So, you’ve made the decision to propose to your sweetheart – what an exciting time! While you may be stressing out over the ring – if you plan on purchasing one – you’re likely also considering the all-important “how?” question. If you elect to go down the “surprise” route, as opposed to simply discussing it and becoming engaged in that way, there are plenty of options open to you. You know your sweetheart well, so hopefully, you’ll be able to make the choice between a public and private proposal with relative ease. Once that has been locked in, it’s time to plan the logistics.
Choosing to make the experience something in which only the two of you share is a sweet and intimate option that will work for any couple. However, if your significant other has incredibly close relationships with their friends and you’d like to involve them in some way, here are a few ideas to get the ball rolling:
- "Invade" their plans. Of course, we don’t mean you should actually crash their hangout by bursting through the crowd and getting down on one knee. This option is great for both outings, like a planned barhop or dinner, and evenings in, such as watching movies at home or a game night. The most important aspect of this route: make your plans known to your sweetie’s group of friends. In fact, this option works best for those who are also close with their partner’s friends. Get together with your loved one’s best friend and reveal your intentions, then work with them to create this event. Stick with simplicity: you don’t want the group to have to spend extra money or take a large chunk of time out of their schedules for your proposal. If everyone is 100% on board, chances are, they can design an attractive activity that will sound fun and unsuspicious to your beloved. That way, when you show up at the venue or ring the doorbell, your beloved is surprised and surrounded by their closest confidants to share in the moment. Note: make sure you have a plan for after the question is popped. Do you both stay with the group to celebrate? Do you time it so that it’s at the end of the event and everyone can disperse? Things can get awkward if you don’t plan ahead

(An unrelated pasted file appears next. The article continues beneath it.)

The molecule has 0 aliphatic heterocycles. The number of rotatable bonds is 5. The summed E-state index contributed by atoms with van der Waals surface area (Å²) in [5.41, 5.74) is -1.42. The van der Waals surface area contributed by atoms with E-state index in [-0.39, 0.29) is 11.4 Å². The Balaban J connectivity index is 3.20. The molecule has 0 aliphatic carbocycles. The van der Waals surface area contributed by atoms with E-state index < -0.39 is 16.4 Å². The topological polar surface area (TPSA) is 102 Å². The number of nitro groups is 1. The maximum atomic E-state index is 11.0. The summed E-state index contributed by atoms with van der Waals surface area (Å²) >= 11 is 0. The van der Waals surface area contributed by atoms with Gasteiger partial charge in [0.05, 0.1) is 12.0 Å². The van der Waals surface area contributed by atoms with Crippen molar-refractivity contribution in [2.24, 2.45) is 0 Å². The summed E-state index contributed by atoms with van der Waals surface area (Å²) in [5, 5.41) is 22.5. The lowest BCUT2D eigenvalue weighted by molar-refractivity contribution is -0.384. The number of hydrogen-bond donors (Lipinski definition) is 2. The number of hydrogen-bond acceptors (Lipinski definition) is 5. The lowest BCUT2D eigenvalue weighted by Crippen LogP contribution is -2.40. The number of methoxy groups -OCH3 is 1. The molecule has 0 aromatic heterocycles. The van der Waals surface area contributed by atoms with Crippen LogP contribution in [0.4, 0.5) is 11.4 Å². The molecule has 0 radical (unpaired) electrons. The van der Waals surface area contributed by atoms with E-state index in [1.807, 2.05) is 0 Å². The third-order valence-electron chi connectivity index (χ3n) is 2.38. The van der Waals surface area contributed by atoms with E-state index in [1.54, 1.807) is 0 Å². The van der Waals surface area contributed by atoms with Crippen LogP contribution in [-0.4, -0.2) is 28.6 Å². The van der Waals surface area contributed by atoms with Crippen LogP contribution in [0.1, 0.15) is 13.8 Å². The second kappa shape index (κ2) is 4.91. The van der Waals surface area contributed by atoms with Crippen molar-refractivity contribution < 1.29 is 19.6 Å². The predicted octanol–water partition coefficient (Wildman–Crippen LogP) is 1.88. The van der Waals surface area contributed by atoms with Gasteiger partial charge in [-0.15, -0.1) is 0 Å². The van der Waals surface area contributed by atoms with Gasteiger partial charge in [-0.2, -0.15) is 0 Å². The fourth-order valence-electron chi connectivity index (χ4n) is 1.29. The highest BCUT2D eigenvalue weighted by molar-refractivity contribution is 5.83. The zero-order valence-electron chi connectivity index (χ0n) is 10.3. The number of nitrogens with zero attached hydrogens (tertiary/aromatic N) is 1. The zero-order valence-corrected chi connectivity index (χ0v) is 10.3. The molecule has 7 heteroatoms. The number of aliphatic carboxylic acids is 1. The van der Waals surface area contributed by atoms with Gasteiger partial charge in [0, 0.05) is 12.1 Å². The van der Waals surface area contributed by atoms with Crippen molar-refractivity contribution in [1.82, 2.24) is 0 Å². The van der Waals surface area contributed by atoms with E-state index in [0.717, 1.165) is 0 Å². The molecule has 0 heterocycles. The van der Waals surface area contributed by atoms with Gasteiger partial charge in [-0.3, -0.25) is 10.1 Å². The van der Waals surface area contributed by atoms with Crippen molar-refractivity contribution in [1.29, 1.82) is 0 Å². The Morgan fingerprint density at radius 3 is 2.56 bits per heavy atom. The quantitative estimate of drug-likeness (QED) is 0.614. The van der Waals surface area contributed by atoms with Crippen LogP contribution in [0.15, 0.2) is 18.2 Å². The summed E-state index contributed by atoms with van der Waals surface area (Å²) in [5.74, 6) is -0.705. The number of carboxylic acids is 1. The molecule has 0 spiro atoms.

- Use their photographic skills. If your significant other has a close pal (or pals) that is particularly gifted in the art of photography – and/or is willing to hide for a short period of time – perhaps you could ask them to snap some pictures of your proposal from afar. This works best with a public – but still intimate – proposal, such as during a hike or a walk on the beach. Important: keep comfort in mind! If the friend (or friends) agrees, be sure to travel to the proposal site with them beforehand to pick out the best spot: a good view and a comfortable seat are musts. When the day comes, communicate with them frequently – ask them to arrive with enough time to prepare before your beloved gets there, but not too early! You don’t want them waiting for a prolonged period of time. Following the proposal, signal for the friend(s) to come out and greet you – possibly even with the photos in hand.
- Reveal them after the fact. This is similar to the previous option, but with no expectations of professional photos. We’ve often seen this implemented for those who have friends and family who live a great distance away: if you have the means to fly them out to you, offer to do so as an added surprise for your sweetie. As before, you can have the group hide somewhere you plan to propose and then reveal them after you’ve asked that important question, or you could have the group meet somewhere else – a home, favorite restaurant, bar, etc. – at which you and your spouse-to-be can travel to after the proposal to join as a special surprise. What a fun, miniature engagement celebration!
- Ask them to play messenger. More and more, we’re seeing incredibly elaborate proposals that involve videos, clues, notes, etc. If you desire to plan a grand gesture in this way, you can ask your beloved’s friends to help the logistics along. Many have requested that pals deliver hints during a scavenger hunt proposal or act as a guide for the blindfolded future fiancé(e). Since these are often complex operations, it is of the upmost importance that, when you ask the friends, you’re clear about what you’d like and what their task will entail. Don’t make any definitive plans before you’re sure everyone is ready and willing to participate! It can be a tricky thing to pull off, but in the end, incorporating your sweetheart’s friends is a beautiful gesture and a fantastic way to start out an engagement.
Opening photo by Samuel Lippke Studios